Hackers had accessed the software connected to a web application used to regulate residential energy usage in homes north of Madrid, with a potential for blackouts in many neighbourhoods. The energy regulator for Spain and Portugal sent out an emergency bulletin to all energy providers on the Iberian Peninsula to start testing for the vulnerability with the instruction to be vigilant for active exploits by hacker groups known to target energy. 

While Javier’s team is small, last year they started planning for the NIS2 deadline approaching. Javier’s team engaged the Synack Platform eight months ago to run Open Vulnerability Discovery continuously, as well as pentesting, 3rd party testing of suppliers as required by NIS2, and Synack’s Attack Surface Discovery to maintain visibility on new assets and accurate inventory for testing. 

The Synack Red Team identified an urgent web application vulnerability used by a supplier to Terra Enerjia. The vulnerability had been present in their attack surface 10 days prior to the public alert. Synack recommended a patch and then validated the remediation effort by the internal cyber team. This saved Javier’s team stress and potential fines, as they were already in line with NIS2’s baseline security measures. 

Looking ahead, the firm plans to take advantage of Synack’s Splunk integration to correlate ongoing Synack security test findings with threat intel feeds and other detection data in the SOC. This will help them prioritise faster, bringing vulnerability data together with detection and response, fixing the root causes of many cyber weaknesses and vulnerabilities for Terra Enerjía.

Continuous Security Testing that Finds Vulnerabilities, Provides Mission-Critical Reporting & Tracks Improvements Over Time

A common theme of the NIS2 Directive is for cybersecurity teams to become more proactive within their respective cultures and in their actions. Improving culture and action can take time, and with the right platform and technology, organisations can meet the deadline and reduce their attack surface in the process.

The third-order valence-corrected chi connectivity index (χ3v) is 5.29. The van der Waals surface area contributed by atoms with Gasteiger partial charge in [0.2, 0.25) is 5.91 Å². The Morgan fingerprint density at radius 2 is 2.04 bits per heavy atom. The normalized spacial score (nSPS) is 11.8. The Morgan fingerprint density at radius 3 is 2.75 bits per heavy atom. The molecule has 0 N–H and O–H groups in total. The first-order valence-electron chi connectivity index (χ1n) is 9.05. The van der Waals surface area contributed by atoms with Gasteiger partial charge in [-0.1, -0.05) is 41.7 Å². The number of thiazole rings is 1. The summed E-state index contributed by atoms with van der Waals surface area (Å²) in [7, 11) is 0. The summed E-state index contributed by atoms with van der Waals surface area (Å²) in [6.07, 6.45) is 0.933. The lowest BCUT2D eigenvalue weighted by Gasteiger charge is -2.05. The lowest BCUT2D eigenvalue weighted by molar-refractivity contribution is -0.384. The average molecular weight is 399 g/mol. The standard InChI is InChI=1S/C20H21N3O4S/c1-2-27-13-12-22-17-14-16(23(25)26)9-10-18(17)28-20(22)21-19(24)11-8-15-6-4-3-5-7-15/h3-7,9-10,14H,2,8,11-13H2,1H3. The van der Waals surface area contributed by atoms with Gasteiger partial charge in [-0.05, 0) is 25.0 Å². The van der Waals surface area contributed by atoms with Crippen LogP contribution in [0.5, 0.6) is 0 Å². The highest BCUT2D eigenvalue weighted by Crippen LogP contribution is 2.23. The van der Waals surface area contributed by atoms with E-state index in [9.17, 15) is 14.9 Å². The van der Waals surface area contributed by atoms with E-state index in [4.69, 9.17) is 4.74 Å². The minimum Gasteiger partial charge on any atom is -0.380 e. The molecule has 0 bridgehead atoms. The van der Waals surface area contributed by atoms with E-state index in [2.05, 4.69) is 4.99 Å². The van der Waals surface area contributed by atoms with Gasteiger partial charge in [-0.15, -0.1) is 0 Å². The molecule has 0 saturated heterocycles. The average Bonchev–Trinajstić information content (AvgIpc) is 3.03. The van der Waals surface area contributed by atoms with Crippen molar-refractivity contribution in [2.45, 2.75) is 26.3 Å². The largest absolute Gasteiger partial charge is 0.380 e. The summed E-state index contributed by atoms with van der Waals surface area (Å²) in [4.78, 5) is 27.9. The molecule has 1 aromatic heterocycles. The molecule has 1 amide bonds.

For more than 10 years, the Synack Platform has been counted on to deliver continuous penetration testing with enhanced reporting and vulnerability management backed by the Synack Red Team, a community of 1,500+ expert penetration testers. Synack not only provides software patch verification, it also empowers essential services to find vulnerabilities and close the loop by identifying their root causes so they can be addressed.   

Synack was built to enable adversarial testing that drives down risk for many organisations. As a core component of the platform, Synack supports four of the 10 measures required by NIS2. These overlapping solutions cover a view of the attack surface through Synack’s attack surface management solution, continuous security testing that identifies vulnerabilities quickly and potential risks, testing for specific CVEs, risk scoring and reporting that aid organisations in prioritising fixes so that the highest risks are remediated first (with patches verified by Synack). 

Additionally, on-demand tests and continuous testing can be integrated into SIEM and XDR tools, data lakes or other technologies with the Synack API. Finally, the security level of suppliers can be assessed via approved 3rd party pentesting, with patterns and deficiencies visualised for gap analysis and board- or oversight-level reporting.

Whatever sector you’re in, we hope to encapsulate the importance of continuous security testing for critical sectors aligning to a zero trust architecture and/or NIS2. Synack can help you accomplish that, and you can learn more about the Synack Platform here.